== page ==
And the LORD spoke to Moses, saying,…
This paragraph ought to have been included in the preceding chapter, as it is the conclusion of the subject there considered. The last paragraphs treated of sacrilege, or trespass in the holy things of God; this has reference to trespass between man and man. We have here -
I. AN ENUMERATION OF WRONGS. These may be distributed into two classes, viz.:
1. In matters of fraud. These may be
(1) in respect to things in custody, "that which was delivered him to keep." Under this heading may he ranged things left in pledge, the possession of which is afterwards denied. Also things borrowed and fraudulently retained.
(2) In respect to "fellowship." This may refer, in matters of partnership, to claiming for sole interest profits that should be divided, or shifting liabilities which should be jointly borne wholly to the partner's account. The Hebrew here is "putting of the hand," which the margin interprets "in dealing." Any fraud in trade would, therefore, come under this head, viz. by light weight, short measure, false balances, false samples, adulterations, misrepresentation of values, or saunterings by which an employer is robbed of his time.
(3) In respect to trusts. Executors so managing estates as to enrich themselves at the expense of their wards. Public servants manipulating accounts to pocket balances, or taking bribes to favour particular contractors to the prejudice of competitors or of the public.
(4) In respect to "the lost thing which he found." Solon's law was, "Take not up that which you laid not down." Historians relate that in England, in the days of Alfred the Great, golden bracelets might be safely hung up in the road. Whoever retains what he found when he knows who the owner is, or without using diligence to discover him, is a thief.
2. In matters of violence. Such as
(1) "A thing taken away by violence." A horrible example is furnished in the case of the vineyard of Naboth (1 Kings 21:15, 16).
(2) Any kind of oppression. Exactions under pressure of necessity. Exactions under threats. Withholding adequate remuneration for service (see James 2:6; James 5:4-6).
II. AGGRAVATIONS OF THE WRONGS. These are:
1. When lies are told to cover them.
(1) Some may have the hardihood stoutly to deny, in the face of witnesses to the contrary, that they came into fraudulent possession of property.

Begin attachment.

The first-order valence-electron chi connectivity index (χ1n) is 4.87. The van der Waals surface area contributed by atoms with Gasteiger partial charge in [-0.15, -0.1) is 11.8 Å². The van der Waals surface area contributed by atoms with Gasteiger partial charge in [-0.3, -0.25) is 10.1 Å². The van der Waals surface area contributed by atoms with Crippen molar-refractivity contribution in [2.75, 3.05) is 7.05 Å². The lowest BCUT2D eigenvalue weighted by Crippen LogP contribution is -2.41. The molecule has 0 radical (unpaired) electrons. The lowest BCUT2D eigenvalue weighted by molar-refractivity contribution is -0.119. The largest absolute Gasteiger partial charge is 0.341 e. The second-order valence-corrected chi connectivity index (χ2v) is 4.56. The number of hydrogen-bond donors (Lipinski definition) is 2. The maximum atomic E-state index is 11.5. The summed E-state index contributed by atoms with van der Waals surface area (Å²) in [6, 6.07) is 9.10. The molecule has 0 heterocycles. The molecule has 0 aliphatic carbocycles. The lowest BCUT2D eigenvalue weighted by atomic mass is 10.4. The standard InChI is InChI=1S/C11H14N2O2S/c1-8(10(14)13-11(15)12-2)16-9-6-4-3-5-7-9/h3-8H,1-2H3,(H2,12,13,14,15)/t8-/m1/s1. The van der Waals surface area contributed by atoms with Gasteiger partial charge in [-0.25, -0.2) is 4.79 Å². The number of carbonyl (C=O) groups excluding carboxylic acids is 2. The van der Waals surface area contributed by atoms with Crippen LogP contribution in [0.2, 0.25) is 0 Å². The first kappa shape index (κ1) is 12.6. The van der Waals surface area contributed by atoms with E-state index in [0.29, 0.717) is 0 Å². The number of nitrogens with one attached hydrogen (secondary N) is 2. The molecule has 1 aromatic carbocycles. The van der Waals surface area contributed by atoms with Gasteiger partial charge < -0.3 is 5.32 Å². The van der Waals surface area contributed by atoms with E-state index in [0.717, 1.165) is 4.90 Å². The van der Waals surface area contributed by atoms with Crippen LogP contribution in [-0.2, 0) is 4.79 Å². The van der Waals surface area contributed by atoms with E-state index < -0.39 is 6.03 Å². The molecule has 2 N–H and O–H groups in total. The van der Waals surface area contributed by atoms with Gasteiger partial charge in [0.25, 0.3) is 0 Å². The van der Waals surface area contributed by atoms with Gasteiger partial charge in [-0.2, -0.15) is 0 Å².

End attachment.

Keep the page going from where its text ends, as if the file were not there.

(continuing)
(2) It is more easily denied when there are no witnesses to attest delivery, or prove custody or trust against the holder.
(3) Lies are told in the forms of evasion, shuffling, and false colouring.
2. When oaths are taken to give countenance to the lies.
(1) God is a witness of everything (2 Chronicles 16:9; Psalm 34:15; Proverbs 15:3). He is often a silent observer. It is an awful aggravation of a wrong to think that it is done under the eye of God,
(2) But when an oath is taken to cover a wrong, God is appealed to. What a fearful outrage against the God of truth, to be thus called in to attest a lie!
(3) Whether a wrong be done before God as a "witness," which it must be if it is done at all; or whether he be "appealed" to by an oath, every trespass against man is also "a trespass against Jehovah" (see James 5:4). Trespasses cannot, therefore, be treated lightly because of the insignificance of the person wronged, when the Almighty also is concerned. In all the interest which God takes in the justice of human actions, he has the good of man at heart.
III. THE LAW OF REPARATION.
1. He shall make up the wrong to the person injured.
(1) "He shall restore it in the principal." If this cannot be done in the identical thing, then an "estimation" of its value must be taken, and payment made, viz. "in shekels of silver, after the shekel of the sanctuary" (comp. Leviticus 5:15).
(2) "He shall add the fifth part more thereto." This is a proper consideration for the inconvenience the owner may have suffered through the fraud. But if the "estimation" be, as some read it in Leviticus 5:15, "two shekels," then the restoration would be "fourfold," since the atonement money was "half a shekel." This would agree with Exodus 22:1 (comp. also 2 Samuel 12:6; Luke 19:8).
(3) And he shall "give it unto him to whom it appertaineth, in the day of his trespass offering." The trespass offering will not be accepted else. Job's blends had to make peace with him before their sacrifices would be accepted (Job 42:8; see also Matthew 5:23, 24).
2. He shall then "bring his trespass offering unto the Lord."
(1) "A ram that is perfect." God will accept nothing that is imperfect. Therefore we must come to him through Christ, who can invest us with his righteousness.
(2) "With thy estimation, for a trespass offering, unto the priest." This, according to Leviticus 5:15, would be of the value of two shekels.
(3) "And the priest shall make an atonement for him," etc. Reflect: What a power there is in conscience! What a costly thing is sin! How carefully should it be avoided! Let us avail ourselves of the benefits of redemption. - J.A.M.
Parallel VersesKJV: And the LORD spake unto Moses, saying,